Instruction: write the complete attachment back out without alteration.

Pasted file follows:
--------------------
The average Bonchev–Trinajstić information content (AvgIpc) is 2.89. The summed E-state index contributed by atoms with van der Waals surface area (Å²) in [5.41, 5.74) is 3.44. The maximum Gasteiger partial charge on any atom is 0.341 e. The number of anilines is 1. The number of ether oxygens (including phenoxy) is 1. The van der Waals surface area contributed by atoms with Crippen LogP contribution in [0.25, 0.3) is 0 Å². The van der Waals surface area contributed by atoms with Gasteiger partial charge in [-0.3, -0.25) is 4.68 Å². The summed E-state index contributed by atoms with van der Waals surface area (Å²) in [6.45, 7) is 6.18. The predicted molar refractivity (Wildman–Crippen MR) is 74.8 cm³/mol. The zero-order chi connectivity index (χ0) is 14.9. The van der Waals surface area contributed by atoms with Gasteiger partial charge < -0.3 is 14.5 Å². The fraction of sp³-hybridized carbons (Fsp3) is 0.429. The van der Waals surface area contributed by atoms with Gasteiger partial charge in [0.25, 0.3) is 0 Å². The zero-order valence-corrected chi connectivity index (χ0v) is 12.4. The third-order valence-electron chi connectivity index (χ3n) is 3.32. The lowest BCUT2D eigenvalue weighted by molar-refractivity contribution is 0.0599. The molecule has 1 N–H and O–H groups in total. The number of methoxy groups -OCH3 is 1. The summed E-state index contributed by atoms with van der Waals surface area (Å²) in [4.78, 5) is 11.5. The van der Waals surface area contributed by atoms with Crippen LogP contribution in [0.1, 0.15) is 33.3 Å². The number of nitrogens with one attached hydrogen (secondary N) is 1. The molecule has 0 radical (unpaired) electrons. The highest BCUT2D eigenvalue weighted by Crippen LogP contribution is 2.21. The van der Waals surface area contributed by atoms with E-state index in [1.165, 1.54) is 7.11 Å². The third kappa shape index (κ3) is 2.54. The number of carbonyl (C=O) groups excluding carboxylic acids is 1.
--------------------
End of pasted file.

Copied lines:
The average Bonchev–Trinajstić information content (AvgIpc) is 2.89. The summed E-state index contributed by atoms with van der Waals surface area (Å²) in [5.41, 5.74) is 3.44. The maximum Gasteiger partial charge on any atom is 0.341 e. The number of anilines is 1. The number of ether oxygens (including phenoxy) is 1. The van der Waals surface area contributed by atoms with Crippen LogP contribution in [0.25, 0.3) is 0 Å². The van der Waals surface area contributed by atoms with Gasteiger partial charge in [-0.3, -0.25) is 4.68 Å². The summed E-state index contributed by atoms with van der Waals surface area (Å²) in [6.45, 7) is 6.18. The predicted molar refractivity (Wildman–Crippen MR) is 74.8 cm³/mol. The zero-order chi connectivity index (χ0) is 14.9. The van der Waals surface area contributed by atoms with Gasteiger partial charge < -0.3 is 14.5 Å². The fraction of sp³-hybridized carbons (Fsp3) is 0.429. The van der Waals surface area contributed by atoms with Gasteiger partial charge in [0.25, 0.3) is 0 Å². The zero-order valence-corrected chi connectivity index (χ0v) is 12.4. The third-order valence-electron chi connectivity index (χ3n) is 3.32. The lowest BCUT2D eigenvalue weighted by molar-refractivity contribution is 0.0599. The molecule has 1 N–H and O–H groups in total. The number of methoxy groups -OCH3 is 1. The summed E-state index contributed by atoms with van der Waals surface area (Å²) in [4.78, 5) is 11.5. The van der Waals surface area contributed by atoms with Crippen LogP contribution in [0.1, 0.15) is 33.3 Å². The number of nitrogens with one attached hydrogen (secondary N) is 1. The molecule has 0 radical (unpaired) electrons. The highest BCUT2D eigenvalue weighted by Crippen LogP contribution is 2.21. The van der Waals surface area contributed by atoms with E-state index in [1.165, 1.54) is 7.11 Å². The third kappa shape index (κ3) is 2.54. The number of carbonyl (C=O) groups excluding carboxylic acids is 1.